In these days of shrewd warmongering, those of us living north of the 49th can rest assured that, according to a Canada Customs phone recording, "Customs officers are currently exercising increased vigilance at all ports of entry.' And that vigilance has finally paid off.After a fashion anyway. But while they may not have intercepted any terrorist training manuals, weapons or drugs, they have found tapes. No, no... not that kind of tape. Nothing obscene. But they are controversial. Unpopular anyway. Well, in fact, they're quite popular. To be honest, I don't know what they think they've found.
What they've actually found is 50 copies of Californian Frank Dorrel's video What I've Learned About U.S. Foreign Policy. The said items were on their way to Science for Peace in T.O. but are now being held for inspection due to the fact that they may constitute "hate propaganda" or "obscenity."
Unless they're referring to the obscenity of the American war fetish, I'm confused. The video is a compilation of speeches and short documentaries made by prominent American personalities ranging from Martin Luther King Jr. to Ed Asner and Susan Sarandon, which together portray an appropriately stained patchwork picture of America's role in the world.
"I get calls almost every week from people saying it's changed their lives," Dorrel happily relates.
Since the only change in people's lives the American government seems able to brook is a change in soft drink brands, a "threat' is at least conceivable. But why are the tapes being waylaid on their way to Canada? A Customs official informs me that "only items that would have been spot-checked and found to have restricted items would be held."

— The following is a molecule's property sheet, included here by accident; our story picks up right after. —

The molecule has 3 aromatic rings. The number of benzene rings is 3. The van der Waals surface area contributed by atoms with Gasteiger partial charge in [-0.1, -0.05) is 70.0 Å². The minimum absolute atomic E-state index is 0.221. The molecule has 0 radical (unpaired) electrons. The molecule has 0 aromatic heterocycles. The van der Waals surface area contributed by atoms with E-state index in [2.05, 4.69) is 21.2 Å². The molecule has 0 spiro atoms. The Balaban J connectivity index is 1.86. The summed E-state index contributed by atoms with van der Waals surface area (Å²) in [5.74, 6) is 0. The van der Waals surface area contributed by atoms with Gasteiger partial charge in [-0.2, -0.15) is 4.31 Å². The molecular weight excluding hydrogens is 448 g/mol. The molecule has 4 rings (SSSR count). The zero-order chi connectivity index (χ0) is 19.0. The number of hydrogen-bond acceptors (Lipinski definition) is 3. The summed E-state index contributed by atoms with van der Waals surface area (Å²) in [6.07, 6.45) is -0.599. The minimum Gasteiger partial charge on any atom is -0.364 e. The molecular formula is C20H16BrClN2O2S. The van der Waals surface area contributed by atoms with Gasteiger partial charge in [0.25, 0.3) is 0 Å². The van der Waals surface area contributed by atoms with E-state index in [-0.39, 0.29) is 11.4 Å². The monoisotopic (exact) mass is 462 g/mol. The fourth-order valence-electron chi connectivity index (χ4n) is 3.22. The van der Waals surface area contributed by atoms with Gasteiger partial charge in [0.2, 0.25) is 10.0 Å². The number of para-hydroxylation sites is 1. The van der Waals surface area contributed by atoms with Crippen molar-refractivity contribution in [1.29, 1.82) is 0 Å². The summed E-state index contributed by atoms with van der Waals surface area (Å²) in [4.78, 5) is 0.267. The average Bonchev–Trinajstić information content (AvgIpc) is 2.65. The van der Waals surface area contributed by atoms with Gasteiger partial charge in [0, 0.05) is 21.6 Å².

Along with hate propaganda, he says "pornography or weapons" constitute restricted material. Customs' Web site adds "seditious material" -- advocating the use of force to overthrow the government -- to that list. Since Ed Asner doesn't do nudity and MLK wouldn't have advocated the use of force to overthrow a felled tree, the only possible scenario of concern I can think of is if someone were to unravel the actual cassette tape and use it to strangle a member of Parliament.
In-depth spot-checks are, in theory, random. But this isn't the first time Dorrel's video has -- oops! -- randomly found its way onto an inspector's desk. "Sometimes people receive it in the mail and it's been opened,' he tells me.
And that phenomenon is by no means localized to his side of the border. Science for Peace's Jean Smith had a similar experience. "I once ordered 15, and they were held. They took too long. (When I got them) they had on them "Opened by Canada Customs.''
I call a higher-ranking spokesdrone, Canada Customs' Colette Gentes-Hawn, to get specific information on what is of such concern about this particular package. Familiar with the media relations script, she obliges me with "We can't comment on any person's importation." She's happy to inform me of the general process, though. "All goods entering Canada are subject to inspection. We do seize any material that may be obscene or hateful."
Not quite believing that this is determined by a package's "bad vibes," I press for what clues Customs agents look for. Apparently, there's only one. "It would depend on factors such as where it's coming from and where it's going." In other words, Dorrel's on a list.
If this holdup of material is part of the "harmonization" of Canadian Customs with U.S. border policies, one wonders what other harmonies are in store for us.